According to the California Public Utilities Commission, California has 25,526 miles of higher voltage transmission lines and 239,557 miles of distribution lines, two-thirds of which are overhead and one-third underground. So we’d need to install another 94,000 miles of high-voltage line and 886,000 miles of distribution lines. At a rate of 440 miles every workday. From now until 2030. Starting tomorrow.
Or we could pull out all ~ quarter-million miles of lines, above and below-ground, and replace them with much, much bigger wires.
Billions and billions and billions of dollars in pursuit of an unattainable chimera, on a quest that will do nothing to change the climate.
I gotta say … the fact that impassioned but totally innumerate folks like the “Climate-Safe California” people get listened to at all gives me nightmares about how many people have fallen for the Great Green Climate Scam … let me be clear:
It. Cannot. Be. Accomplished. This is just another bright green impossible fantasy.
AS ALWAYS: I can defend and explain my words and am happy to do so. I cannot defend or explain your interpretation of my words. So please, QUOTE THE EXACT WORDS YOU ARE DISCUSSING.
- California CO2 Emissions By Year: EIA
- California Primary Energy Consumption: EIA
- California Total System Electrical Generation By Fuel: California Energy Commission
ACKNOWLEGEMENTS: I gotta give huge props to Anthony Watts, who conceived of and created WUWT, and to Charles The Moderator and all of the volunteer moderators around the world. My thanks to you all.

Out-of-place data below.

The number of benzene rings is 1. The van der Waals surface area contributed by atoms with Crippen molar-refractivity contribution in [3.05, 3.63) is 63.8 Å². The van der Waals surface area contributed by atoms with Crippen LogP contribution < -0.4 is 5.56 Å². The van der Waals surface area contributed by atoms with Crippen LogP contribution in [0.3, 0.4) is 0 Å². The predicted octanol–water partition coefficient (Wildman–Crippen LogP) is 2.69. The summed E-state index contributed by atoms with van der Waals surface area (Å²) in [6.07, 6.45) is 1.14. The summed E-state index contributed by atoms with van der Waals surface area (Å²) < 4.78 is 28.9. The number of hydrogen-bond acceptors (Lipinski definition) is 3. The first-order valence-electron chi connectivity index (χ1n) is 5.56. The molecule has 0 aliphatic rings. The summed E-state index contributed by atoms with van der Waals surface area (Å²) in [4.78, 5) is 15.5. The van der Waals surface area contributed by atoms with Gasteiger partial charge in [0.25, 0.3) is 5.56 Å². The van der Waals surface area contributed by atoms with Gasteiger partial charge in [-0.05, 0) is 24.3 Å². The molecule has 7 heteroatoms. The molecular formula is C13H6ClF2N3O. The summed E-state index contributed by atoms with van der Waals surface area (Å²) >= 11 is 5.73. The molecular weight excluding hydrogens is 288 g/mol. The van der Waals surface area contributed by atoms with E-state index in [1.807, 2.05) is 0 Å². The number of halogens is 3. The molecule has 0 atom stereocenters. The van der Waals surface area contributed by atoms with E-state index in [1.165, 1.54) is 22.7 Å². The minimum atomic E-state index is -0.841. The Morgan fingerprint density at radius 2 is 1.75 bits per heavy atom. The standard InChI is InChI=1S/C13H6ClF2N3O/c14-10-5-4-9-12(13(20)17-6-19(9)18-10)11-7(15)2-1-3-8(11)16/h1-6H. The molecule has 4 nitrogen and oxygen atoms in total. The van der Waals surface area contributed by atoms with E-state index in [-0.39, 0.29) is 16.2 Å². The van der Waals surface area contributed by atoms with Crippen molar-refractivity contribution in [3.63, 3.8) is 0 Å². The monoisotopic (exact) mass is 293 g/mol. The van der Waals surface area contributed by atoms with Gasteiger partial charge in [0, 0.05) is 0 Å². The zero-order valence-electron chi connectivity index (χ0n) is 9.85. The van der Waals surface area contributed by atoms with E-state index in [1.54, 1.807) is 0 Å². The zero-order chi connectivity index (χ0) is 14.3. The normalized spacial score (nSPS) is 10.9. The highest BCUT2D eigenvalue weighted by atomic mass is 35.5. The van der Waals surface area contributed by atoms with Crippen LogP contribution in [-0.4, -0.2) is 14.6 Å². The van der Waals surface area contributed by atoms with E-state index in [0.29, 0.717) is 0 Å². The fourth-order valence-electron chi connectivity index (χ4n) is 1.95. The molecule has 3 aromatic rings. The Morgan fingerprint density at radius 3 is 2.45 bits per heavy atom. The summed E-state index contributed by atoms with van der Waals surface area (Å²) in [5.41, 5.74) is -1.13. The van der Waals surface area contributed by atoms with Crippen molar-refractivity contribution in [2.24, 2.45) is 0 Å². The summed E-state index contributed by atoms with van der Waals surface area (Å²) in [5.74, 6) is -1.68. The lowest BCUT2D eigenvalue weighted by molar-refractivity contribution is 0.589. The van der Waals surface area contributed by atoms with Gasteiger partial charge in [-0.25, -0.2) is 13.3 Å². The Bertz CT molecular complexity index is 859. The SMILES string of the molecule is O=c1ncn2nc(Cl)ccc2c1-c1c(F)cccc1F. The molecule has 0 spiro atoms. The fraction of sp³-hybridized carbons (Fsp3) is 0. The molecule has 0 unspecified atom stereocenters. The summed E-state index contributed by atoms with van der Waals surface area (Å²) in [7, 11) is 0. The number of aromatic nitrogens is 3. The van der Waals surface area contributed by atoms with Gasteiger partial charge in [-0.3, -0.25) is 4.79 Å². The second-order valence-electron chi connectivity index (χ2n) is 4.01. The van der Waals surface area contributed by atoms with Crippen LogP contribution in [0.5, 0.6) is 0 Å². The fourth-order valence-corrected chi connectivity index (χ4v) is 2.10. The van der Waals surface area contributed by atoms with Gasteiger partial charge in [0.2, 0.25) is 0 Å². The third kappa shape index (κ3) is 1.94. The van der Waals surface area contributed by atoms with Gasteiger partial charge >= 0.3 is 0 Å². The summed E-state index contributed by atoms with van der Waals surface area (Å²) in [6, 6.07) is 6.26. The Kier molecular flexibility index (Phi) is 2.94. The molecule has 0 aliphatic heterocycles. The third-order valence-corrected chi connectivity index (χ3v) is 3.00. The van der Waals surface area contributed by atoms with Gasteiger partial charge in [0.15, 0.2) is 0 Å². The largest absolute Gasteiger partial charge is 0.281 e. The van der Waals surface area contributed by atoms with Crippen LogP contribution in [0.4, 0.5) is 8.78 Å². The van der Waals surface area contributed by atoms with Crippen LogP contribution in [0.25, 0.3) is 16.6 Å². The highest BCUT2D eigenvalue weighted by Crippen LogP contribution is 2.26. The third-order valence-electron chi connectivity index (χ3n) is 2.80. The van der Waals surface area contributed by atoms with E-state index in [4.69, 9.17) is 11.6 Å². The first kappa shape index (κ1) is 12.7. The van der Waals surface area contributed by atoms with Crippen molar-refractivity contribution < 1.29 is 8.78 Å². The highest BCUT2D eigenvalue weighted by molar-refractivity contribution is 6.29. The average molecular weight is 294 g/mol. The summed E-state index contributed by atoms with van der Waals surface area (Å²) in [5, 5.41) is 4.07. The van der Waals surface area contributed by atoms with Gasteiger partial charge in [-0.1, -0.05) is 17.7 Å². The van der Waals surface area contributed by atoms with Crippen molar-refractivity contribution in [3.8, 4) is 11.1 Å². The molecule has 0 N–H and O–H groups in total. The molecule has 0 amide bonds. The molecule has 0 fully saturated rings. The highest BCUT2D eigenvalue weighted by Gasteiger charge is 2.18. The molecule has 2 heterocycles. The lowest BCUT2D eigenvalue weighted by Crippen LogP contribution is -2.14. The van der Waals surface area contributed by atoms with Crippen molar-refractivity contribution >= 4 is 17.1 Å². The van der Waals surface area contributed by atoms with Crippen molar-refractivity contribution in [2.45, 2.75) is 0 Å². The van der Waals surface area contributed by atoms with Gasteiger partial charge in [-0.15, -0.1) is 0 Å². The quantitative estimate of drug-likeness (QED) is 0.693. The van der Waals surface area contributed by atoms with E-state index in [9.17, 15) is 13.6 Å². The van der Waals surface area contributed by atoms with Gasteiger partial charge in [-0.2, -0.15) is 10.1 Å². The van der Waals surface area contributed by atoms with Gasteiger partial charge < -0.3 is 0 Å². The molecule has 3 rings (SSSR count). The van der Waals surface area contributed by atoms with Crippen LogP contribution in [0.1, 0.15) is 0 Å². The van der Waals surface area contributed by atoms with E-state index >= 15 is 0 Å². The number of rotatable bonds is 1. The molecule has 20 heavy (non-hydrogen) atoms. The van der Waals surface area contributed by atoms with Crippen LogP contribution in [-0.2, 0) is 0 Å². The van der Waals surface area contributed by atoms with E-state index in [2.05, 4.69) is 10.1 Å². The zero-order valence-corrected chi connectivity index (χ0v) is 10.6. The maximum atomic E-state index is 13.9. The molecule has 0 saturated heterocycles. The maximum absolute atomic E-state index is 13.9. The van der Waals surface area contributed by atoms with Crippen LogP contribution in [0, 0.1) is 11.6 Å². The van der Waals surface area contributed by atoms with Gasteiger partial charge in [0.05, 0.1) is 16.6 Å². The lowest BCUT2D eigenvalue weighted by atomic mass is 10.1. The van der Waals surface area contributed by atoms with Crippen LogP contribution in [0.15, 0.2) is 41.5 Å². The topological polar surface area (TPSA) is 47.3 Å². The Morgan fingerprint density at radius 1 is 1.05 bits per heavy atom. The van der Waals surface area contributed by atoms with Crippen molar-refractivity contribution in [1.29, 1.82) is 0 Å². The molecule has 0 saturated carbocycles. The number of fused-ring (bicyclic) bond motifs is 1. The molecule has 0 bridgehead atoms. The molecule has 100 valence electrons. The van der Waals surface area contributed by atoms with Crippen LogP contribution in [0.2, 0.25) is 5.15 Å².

Charles saw the draft of what I was writing and sent me the following, one issued an hour ago and one a few minutes ago today (Wednesday, June 16) by CAISO, the California Independent Systems Operator responsible for the operation of the California electrical grid. Top one is the most recent.
An hour ago … “no anticipation of outages”. One minute ago … “Flexalert”, and “conserve electricity” … the lunacy of unreliable, intermittent, mostly useless renewable energy never ends.
DISCLAIMER: Don’t be misled by my contempt for the modern “environmental” groups. I am and have been since my youth what I would describe as a true environmentalist, as opposed to today’s “watermelon environmentalists”, who are green on the outside and solid Marxist red on the inside … here’s a post on that.